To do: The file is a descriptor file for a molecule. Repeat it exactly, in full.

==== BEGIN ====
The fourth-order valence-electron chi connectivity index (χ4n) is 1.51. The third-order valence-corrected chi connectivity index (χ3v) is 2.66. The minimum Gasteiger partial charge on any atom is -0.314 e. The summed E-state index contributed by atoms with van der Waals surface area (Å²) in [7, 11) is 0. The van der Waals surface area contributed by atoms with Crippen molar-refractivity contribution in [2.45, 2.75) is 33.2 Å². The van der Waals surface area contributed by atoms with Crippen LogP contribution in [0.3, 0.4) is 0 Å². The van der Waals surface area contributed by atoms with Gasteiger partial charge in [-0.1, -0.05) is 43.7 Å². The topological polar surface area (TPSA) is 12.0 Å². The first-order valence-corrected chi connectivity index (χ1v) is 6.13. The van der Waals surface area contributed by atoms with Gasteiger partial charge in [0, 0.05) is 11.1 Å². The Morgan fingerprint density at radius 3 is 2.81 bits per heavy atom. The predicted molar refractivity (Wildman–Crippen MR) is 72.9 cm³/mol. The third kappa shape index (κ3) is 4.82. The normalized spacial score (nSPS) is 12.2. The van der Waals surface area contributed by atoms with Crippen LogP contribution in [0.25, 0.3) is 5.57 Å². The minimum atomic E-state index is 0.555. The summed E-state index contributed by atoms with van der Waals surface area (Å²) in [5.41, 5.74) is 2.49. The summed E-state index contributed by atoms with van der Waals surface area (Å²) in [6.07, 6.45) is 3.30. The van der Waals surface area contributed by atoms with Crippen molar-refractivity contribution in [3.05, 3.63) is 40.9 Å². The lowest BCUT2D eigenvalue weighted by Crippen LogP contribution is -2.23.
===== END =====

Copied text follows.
The fourth-order valence-electron chi connectivity index (χ4n) is 1.51. The third-order valence-corrected chi connectivity index (χ3v) is 2.66. The minimum Gasteiger partial charge on any atom is -0.314 e. The summed E-state index contributed by atoms with van der Waals surface area (Å²) in [7, 11) is 0. The van der Waals surface area contributed by atoms with Crippen molar-refractivity contribution in [2.45, 2.75) is 33.2 Å². The van der Waals surface area contributed by atoms with Crippen LogP contribution in [0.3, 0.4) is 0 Å². The van der Waals surface area contributed by atoms with Gasteiger partial charge in [-0.1, -0.05) is 43.7 Å². The topological polar surface area (TPSA) is 12.0 Å². The first-order valence-corrected chi connectivity index (χ1v) is 6.13. The van der Waals surface area contributed by atoms with Gasteiger partial charge in [0, 0.05) is 11.1 Å². The Morgan fingerprint density at radius 3 is 2.81 bits per heavy atom. The predicted molar refractivity (Wildman–Crippen MR) is 72.9 cm³/mol. The third kappa shape index (κ3) is 4.82. The normalized spacial score (nSPS) is 12.2. The van der Waals surface area contributed by atoms with Crippen LogP contribution in [0.25, 0.3) is 5.57 Å². The minimum atomic E-state index is 0.555. The summed E-state index contributed by atoms with van der Waals surface area (Å²) in [5.41, 5.74) is 2.49. The summed E-state index contributed by atoms with van der Waals surface area (Å²) in [6.07, 6.45) is 3.30. The van der Waals surface area contributed by atoms with Crippen molar-refractivity contribution in [3.05, 3.63) is 40.9 Å². The lowest BCUT2D eigenvalue weighted by Crippen LogP contribution is -2.23.